Pressure regulators are used in the line supplying air-operated devices. These compo nents supply less than full system pressure at a constant outlet pressure unaffected by fluctuations in inlet pressure. Spray guns, air cylinders, hoists, pneumatic screwdriv ers, and most other devices having a narrow operating air pressure range benefit from the use of a pressure regulator.
Figure 19-1 shows the essential parts common to most pressure regulators.
The body contains essentially a two-way poppet valve. Two separate forces, acting in opposition, operate this valve. One force is the spring, tending to open the valve; the other force is the diaphragm acting against the spring to permit the valve to close. These two forces working against each other determine the position of the valve and the amount of airflow.
During operation, the spring is set to provide a certain force against the valve. The valve is opened to supply pressure and allows air to flow. Flow through the regulator and downstream resistance cause the outlet pressure to increase. This increase acts against the underside of the diaphragm. The pressure will rise until the diaphragm exerts sufficient force to just balance the spring force. At this point the inlet pressure will close the valve.
As the air is used, the outlet pressure falls and the spring can again overpower the dia phragm until the valve opens enough to restore the desired outlet pressure setting. Thus, a nearly constant pressure is maintained, regardless of airflow, up to the capac ity of the regulator.
In all pressure regulators, as the flow is increased the outlet pressure drops below the original pressure setting. This deviation between the actual and set pressure is called
the regulator “droop.” There are ways of compensating the regulator to minimize this “droop,” but it will always be present to some extent.
The illustrated regulator is of the self-relieving type. It consists of a port through the diaphragm and is normally closed by the valve stem. The spring holds the diaphragm against the stem and closes the small valve. If the outlet pressure rises over the setting, it lifts the diaphragm off the stem. This causes the port to open and allows excess air to escape, reducing the pressure. Relieving regulators have the advantage of venting excess air when the regulator setting is decreased. If pressure should rise in the outlet pressure circuit, in a nonrelieving-type regulator, the regulator will not control it.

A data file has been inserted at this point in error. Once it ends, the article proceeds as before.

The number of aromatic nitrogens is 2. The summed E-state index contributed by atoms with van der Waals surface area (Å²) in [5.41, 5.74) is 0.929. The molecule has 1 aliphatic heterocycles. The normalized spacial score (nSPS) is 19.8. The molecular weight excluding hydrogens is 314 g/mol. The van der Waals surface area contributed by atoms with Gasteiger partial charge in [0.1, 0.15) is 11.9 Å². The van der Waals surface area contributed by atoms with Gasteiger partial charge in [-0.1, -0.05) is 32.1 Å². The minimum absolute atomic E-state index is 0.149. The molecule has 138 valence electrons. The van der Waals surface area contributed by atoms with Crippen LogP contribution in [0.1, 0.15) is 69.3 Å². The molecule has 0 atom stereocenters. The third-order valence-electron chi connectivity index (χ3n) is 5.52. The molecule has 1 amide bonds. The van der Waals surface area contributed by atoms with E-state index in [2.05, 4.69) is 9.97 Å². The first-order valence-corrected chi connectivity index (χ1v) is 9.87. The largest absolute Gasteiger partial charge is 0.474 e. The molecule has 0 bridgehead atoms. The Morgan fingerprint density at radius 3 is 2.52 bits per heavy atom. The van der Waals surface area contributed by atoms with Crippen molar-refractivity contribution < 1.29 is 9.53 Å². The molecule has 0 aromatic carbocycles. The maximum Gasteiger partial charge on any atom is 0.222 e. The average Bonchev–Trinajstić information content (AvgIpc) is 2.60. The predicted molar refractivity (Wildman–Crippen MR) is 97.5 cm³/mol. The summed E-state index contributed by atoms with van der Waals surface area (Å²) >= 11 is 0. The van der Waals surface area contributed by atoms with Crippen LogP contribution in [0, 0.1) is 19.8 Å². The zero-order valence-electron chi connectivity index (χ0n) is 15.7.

Airflow must be monitored regularly for a variety of reasons. Flow measurement is required to determine the air consumption of pneumatic tools and devices, actual compressor output, and the pressure drop characteristics of valves and other compo nents.
The measurement of flow in pneumatic systems is much more difficult than it is in hydraulic systems. Hydraulic flow is easily determined by catching and measuring the volume of liquid that flows in a known period of time. For small airflows this can also be done with a water-displacement chamber, but it is not usually convenient. So, indirect methods are used. The airflow measuring devices include rotometers, orifice meters, pitot tubes, and a variety of other special devices. For industrial purposes, air flow is commonly stated in terms of cubic feet per minute (cfm) for large flows, and cubic feet per hour (cfh) for small flows. Flow may be measured at any desired pres sure, but is usually stated in terms of flow at standard conditions (14.7 psia and 70.F).
The most common measuring device for airflow is the rotameter. This device consists of a tapered vertical tube with a ball or other type of “float” in it. The airflow lifts the float upward until it reaches a point where clearance is sufficient to allow the flow to pass. A scale is provided on the tube so that the flow is indicated by the height of the ball against the scale markers.
The flowmeter is calibrated for atmospheric-pressure operation. At higher pressures the air is denser. Because the air is denser, the flow readings indicate less than the actual flow. To compensate for this, corrections must be made by using chart in Figure 19-2.
For highest accuracy, a correction should be made for air temperature also, but this can be neglected at normal temperatures.
To use the correction chart, do the following:
1. Draw a line horizontally from the observed reading to where it intersects the diagonal line for the actual flowmeter pressure.
2. From that intersection, draw a vertical line down to read actual flow at the bottom of the chart.
3. The example shown in the graph is a flowmeter reading of 50 cfh, at 20 psig. The actual airflow is 75 cubic feet per hour (cfh).